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The woman who went on stage topless at the Juno Awards in Edmonton on Monday said she did it to bring attention to the loss of natural carbon-capturing areas across Canada.

Ever Hatherly appeared in Edmonton court on a mischief charge Wednesday and said the stunt created international buzz around climate change.

“That’s part of why I do my environmental activism topless — because it’s good for headlines,” said Hatherly, who is from Vancouver.


Click to play video: 'Topless protester crashes Junos stage on live TV'


Topless protester crashes Junos stage on live TV


Messages written on the Hatherly’s bare torso read “land back” and “save the Greenbelt,” referring to Ontario’s decision last year to open a protected area of land for housing.

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“The Greenbelt is one of our amazing carbon sinks in Canada,” said Hatherly.

“We also have the old growth forests in B.C. which are being logged as we speak.”


Click to play video: '‘The public is being deceived’: Environmental group claims old-growth forest protections not working'


‘The public is being deceived’: Environmental group claims old-growth forest protections not working


Hatherly said her group On to Ottawa is heading to the capital to demand a citizen’s assembly – a randomly selected group of Canadians that would be convened to discuss an issue – on climate action.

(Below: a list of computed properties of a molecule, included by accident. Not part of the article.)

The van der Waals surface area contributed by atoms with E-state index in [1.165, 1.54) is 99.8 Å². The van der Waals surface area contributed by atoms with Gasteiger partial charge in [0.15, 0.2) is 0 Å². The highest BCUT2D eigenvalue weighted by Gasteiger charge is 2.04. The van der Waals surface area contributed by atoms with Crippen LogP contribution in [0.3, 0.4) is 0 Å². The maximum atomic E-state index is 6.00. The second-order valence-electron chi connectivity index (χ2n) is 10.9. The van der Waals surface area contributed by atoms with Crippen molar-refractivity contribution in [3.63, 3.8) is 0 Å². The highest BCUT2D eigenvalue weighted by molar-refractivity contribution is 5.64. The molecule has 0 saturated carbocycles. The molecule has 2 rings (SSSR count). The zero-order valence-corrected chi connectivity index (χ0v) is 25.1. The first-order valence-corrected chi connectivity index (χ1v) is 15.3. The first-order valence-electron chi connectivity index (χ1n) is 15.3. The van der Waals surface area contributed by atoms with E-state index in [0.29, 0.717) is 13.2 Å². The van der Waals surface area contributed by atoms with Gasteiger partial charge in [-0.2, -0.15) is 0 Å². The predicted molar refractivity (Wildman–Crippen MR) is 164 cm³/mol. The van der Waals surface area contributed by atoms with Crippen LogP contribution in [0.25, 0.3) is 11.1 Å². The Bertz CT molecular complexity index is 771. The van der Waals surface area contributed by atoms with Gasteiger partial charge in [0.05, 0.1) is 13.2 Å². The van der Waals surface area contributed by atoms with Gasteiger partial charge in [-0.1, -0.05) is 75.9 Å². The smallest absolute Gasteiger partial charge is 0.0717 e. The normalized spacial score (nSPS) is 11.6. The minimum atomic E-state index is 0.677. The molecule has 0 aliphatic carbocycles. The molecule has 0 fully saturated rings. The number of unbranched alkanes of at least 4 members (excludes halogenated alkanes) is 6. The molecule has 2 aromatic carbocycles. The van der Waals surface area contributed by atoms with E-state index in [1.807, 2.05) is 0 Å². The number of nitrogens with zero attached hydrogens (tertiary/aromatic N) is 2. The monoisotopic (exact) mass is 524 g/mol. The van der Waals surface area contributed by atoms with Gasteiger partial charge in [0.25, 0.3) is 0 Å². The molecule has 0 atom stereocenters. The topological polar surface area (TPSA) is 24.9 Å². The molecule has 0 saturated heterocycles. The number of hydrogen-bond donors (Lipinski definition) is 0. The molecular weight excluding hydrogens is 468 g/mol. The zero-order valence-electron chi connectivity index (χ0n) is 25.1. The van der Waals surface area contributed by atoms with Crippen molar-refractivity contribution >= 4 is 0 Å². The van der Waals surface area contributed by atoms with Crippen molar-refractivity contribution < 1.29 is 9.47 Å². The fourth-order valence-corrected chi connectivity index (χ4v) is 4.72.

“We have such a short amount of time to make these drastic actions,” she said.

Hatherly said her original plan was to crash a musical performance by Avril Lavigne, until she found out Lavigne wouldn’t be performing.

“When she came up on stage to present an award, we just kind of went for it… for the headline, we knew that would get a great headline,” she said.

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Hatherly said she has done topless protests before for climate action and she doesn’t mind that the stunt might have attracted negative attention.

“It’s OK that people are talking about the wrong thing right now, because it happened two days ago and people are still asking questions.”

Read more:

Environmental group takes Ontario to court over plan to expand Hamilton’s boundary

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